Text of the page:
A journey is a good time to gather thoughts and reflect. Having nothing to do but sit and watch the fields go by offers an opportunity for quiet reflection and deliberation. Such stillness should not be expected by the judges of the Supreme Court as they journey through the British constitution in the coming weeks – the headlines of the weekend papers make clear that their deliberations on the Miller case will not be set within a context of calm.
This is to be regretted, for the questions facing the Supreme Court are of a magnitude that cannot be overstated. They are of long term importance not only for the relationship between the UK and the EU but also internally, for democracy the UK. As important as the decision reached by the Court – whether the government must consult Parliament before art 50 is triggered – is the procedure by which that decision is reached, namely whether the Supreme Court uses Art 267 TFEU to refer a question of interpretation to the CJEU in Luxembourg.
Art 267 TFEU
Article 267 TFEU sets out the procedure whereby national judges can send questions to the CJEU for interpretation of the Treaty and adopted secondary law, and the validity of the latter. The questions sent can concern technical matters such as the classification of pyjamas or constitutional issues dealing with EU citizenship or the validity of the European Stability Mechanism.
Art 267 TFEU states that:
(1) The Court of Justice shall have jurisdiction to give preliminary rulings concerning: (a) the interpretation of this Treaty b) the validity and interpretation of acts of the Institutions (2) Where such a question is raised before a court or tribunal of a Member State, that court or tribunal may, if it considers that a decision on the question is necessary to enable it to give judgment, request the Court of Justice to give a ruling thereon. (3) Where any such question is raised in a case pending before a court or tribunal of a Member State against whose decisions there is no judicial remedy under national law that court or tribunal shall bring the matter before the Court of Justice.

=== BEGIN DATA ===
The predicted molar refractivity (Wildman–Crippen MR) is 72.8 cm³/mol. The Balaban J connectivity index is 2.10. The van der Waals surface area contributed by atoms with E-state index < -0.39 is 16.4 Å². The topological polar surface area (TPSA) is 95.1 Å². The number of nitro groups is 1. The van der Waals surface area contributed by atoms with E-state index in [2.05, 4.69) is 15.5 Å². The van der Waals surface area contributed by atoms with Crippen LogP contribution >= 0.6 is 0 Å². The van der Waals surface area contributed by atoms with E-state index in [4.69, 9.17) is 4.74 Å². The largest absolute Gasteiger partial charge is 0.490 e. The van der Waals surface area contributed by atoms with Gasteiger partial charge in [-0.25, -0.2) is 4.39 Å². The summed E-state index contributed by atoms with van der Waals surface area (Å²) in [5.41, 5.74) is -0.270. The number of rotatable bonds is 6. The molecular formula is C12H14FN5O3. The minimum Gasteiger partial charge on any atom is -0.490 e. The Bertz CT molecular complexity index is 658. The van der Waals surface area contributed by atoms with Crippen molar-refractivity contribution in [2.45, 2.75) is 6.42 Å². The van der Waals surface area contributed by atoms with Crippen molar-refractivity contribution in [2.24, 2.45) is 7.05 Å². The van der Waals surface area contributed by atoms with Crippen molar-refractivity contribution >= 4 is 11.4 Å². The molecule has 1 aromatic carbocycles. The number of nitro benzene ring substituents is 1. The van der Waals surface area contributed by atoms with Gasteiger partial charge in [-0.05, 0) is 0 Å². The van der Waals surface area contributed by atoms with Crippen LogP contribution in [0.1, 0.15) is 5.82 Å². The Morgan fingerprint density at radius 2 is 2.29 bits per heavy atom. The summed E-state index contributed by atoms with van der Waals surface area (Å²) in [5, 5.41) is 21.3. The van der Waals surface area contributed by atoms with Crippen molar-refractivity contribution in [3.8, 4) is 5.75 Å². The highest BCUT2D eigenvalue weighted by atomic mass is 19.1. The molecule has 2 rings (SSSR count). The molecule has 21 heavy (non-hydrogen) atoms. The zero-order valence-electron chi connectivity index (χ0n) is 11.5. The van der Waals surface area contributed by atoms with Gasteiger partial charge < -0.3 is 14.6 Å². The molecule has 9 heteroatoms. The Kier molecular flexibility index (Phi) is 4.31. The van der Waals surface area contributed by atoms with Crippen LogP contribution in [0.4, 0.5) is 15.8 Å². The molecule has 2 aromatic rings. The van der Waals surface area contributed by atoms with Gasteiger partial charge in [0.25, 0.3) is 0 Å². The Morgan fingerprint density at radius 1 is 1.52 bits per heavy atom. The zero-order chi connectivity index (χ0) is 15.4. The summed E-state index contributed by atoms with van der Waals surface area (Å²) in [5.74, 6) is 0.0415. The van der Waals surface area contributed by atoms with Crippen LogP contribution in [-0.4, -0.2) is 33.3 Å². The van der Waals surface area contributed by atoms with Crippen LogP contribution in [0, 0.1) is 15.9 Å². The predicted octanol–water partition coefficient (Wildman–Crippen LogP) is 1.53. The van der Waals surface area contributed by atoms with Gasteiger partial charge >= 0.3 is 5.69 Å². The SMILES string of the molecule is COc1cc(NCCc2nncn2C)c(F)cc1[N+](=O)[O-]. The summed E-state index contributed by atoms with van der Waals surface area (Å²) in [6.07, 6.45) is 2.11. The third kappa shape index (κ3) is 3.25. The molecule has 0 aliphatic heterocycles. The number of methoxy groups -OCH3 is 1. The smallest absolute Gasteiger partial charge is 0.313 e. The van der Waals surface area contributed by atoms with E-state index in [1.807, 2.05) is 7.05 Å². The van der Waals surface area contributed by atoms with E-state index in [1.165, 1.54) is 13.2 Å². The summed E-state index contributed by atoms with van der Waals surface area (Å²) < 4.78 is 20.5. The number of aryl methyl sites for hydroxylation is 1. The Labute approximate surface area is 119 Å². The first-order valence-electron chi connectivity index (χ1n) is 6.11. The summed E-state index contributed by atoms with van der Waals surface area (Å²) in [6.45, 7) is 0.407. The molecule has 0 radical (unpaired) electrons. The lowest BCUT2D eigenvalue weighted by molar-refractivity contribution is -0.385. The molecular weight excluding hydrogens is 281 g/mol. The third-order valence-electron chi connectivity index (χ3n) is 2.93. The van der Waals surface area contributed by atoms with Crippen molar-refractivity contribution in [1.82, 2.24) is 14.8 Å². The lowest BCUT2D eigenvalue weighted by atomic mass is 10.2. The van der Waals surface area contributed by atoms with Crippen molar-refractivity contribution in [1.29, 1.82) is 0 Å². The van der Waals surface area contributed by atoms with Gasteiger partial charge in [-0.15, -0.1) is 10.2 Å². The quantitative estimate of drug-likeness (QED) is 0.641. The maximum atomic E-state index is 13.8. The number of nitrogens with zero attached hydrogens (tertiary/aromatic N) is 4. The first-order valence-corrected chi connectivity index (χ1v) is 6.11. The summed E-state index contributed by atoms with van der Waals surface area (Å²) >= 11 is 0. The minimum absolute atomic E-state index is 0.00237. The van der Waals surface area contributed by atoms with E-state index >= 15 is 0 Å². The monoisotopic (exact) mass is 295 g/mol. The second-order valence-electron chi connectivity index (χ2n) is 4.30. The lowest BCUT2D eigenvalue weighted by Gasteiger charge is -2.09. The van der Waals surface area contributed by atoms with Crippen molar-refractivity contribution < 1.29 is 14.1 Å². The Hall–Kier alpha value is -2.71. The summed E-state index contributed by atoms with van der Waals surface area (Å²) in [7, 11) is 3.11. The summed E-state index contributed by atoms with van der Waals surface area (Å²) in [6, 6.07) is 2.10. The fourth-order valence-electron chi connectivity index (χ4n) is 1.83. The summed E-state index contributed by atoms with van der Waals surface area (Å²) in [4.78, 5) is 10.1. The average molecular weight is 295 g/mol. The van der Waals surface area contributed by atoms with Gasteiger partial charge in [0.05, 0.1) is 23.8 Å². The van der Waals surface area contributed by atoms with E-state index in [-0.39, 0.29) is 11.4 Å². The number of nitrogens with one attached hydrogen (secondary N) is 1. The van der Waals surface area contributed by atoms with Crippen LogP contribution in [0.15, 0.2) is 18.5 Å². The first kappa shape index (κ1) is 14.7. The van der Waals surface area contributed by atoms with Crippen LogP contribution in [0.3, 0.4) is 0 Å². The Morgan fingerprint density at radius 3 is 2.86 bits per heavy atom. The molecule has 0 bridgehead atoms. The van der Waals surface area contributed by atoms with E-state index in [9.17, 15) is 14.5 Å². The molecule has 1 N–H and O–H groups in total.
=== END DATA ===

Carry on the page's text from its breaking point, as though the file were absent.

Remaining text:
There is no time limit associated with the procedure: the question(s) can be sent as soon as need becomes apparent to national court/ tribunal. However, this is not an appellate procedure: questions must relate to a pending dispute and be sent before a decision has been made. There is no limit to the number of questions that may be in a reference, or the number of references that a court can make prior to its decision, as long as these are new questions or might produce a different answer. The CJ may also add to the questions sent.
There is no definition in the Treaty of a ‘court or tribunal’. The guidance laid out in El Yassini stressed a number of factors, such as whether the ‘body is established by law, whether it is permanent, whether its jurisdiction is compulsory, whether its procedure is inter partes, whether it applies rules of law and whether it is independent.’ However, even if a body satisfies all of these characteristics, it will not be seen as a court or tribunal unless it is required to determine a legal dispute or exercise a judicial function and falls within the remit of a member state.
Given its status as the Supreme Court, a question on Article 50 sent under Article 267 is unlikely to be rejected. However, given the political consequences of the question, it may not be warmly welcomed by the CJEU. Yet this would be the legally correct course of action under EU law – this is the very first time that Article 50 has been considered in any national court in the EU, and there are important questions surrounding its interpretation, in particular whether it is revocable. This issue is especially important as in Miller, the irrevocability of Article 50 played a central role in the case before the High Court: there it was held that an irrevocable Article 50 makes the need for Parliamentary involvement in its triggering crucial. However, if Article 50 is revocable, this may lead to a different conclusion. The question on revocability is thus a question of the interpretation of EU law that should be put to the CJEU under Article 267. As it is a provision of EU law, only the CJEU may interpret it.
Division of Labour